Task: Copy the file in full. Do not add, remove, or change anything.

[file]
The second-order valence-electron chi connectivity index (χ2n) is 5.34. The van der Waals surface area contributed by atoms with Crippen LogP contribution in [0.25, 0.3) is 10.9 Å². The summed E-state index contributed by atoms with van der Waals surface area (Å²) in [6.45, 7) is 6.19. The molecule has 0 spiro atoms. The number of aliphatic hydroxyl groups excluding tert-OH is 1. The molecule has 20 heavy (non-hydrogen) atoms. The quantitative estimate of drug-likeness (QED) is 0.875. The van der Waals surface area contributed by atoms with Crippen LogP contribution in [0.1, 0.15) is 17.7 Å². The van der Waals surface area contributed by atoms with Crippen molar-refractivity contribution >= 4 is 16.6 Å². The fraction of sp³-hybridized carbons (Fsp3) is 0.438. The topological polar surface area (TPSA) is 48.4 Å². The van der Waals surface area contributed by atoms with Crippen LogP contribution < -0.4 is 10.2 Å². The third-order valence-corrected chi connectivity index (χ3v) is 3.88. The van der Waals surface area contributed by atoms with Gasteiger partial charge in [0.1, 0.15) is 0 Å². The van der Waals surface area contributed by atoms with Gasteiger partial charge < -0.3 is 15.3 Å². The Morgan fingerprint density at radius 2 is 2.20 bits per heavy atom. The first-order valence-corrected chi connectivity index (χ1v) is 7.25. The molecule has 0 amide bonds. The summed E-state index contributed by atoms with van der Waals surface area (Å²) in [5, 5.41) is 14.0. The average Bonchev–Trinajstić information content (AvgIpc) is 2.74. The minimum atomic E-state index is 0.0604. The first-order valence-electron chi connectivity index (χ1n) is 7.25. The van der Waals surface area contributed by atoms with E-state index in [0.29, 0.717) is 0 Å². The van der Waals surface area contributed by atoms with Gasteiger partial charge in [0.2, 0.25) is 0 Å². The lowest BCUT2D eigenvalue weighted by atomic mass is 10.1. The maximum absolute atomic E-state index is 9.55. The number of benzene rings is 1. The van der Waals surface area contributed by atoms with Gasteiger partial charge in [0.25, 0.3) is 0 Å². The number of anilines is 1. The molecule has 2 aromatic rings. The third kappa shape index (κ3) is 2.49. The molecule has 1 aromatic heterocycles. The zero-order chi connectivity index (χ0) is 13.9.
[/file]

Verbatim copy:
The second-order valence-electron chi connectivity index (χ2n) is 5.34. The van der Waals surface area contributed by atoms with Crippen LogP contribution in [0.25, 0.3) is 10.9 Å². The summed E-state index contributed by atoms with van der Waals surface area (Å²) in [6.45, 7) is 6.19. The molecule has 0 spiro atoms. The number of aliphatic hydroxyl groups excluding tert-OH is 1. The molecule has 20 heavy (non-hydrogen) atoms. The quantitative estimate of drug-likeness (QED) is 0.875. The van der Waals surface area contributed by atoms with Crippen LogP contribution in [0.1, 0.15) is 17.7 Å². The van der Waals surface area contributed by atoms with Crippen molar-refractivity contribution >= 4 is 16.6 Å². The fraction of sp³-hybridized carbons (Fsp3) is 0.438. The topological polar surface area (TPSA) is 48.4 Å². The van der Waals surface area contributed by atoms with Crippen LogP contribution < -0.4 is 10.2 Å². The third-order valence-corrected chi connectivity index (χ3v) is 3.88. The van der Waals surface area contributed by atoms with Gasteiger partial charge in [0.1, 0.15) is 0 Å². The van der Waals surface area contributed by atoms with Gasteiger partial charge < -0.3 is 15.3 Å². The Morgan fingerprint density at radius 2 is 2.20 bits per heavy atom. The first-order valence-corrected chi connectivity index (χ1v) is 7.25. The molecule has 0 amide bonds. The summed E-state index contributed by atoms with van der Waals surface area (Å²) in [5, 5.41) is 14.0. The average Bonchev–Trinajstić information content (AvgIpc) is 2.74. The minimum atomic E-state index is 0.0604. The first-order valence-electron chi connectivity index (χ1n) is 7.25. The van der Waals surface area contributed by atoms with E-state index in [0.29, 0.717) is 0 Å². The van der Waals surface area contributed by atoms with Gasteiger partial charge in [0.2, 0.25) is 0 Å². The lowest BCUT2D eigenvalue weighted by atomic mass is 10.1. The maximum absolute atomic E-state index is 9.55. The number of benzene rings is 1. The van der Waals surface area contributed by atoms with Gasteiger partial charge in [0.25, 0.3) is 0 Å². The number of anilines is 1. The molecule has 2 aromatic rings. The third kappa shape index (κ3) is 2.49. The molecule has 1 aromatic heterocycles. The zero-order chi connectivity index (χ0) is 13.9.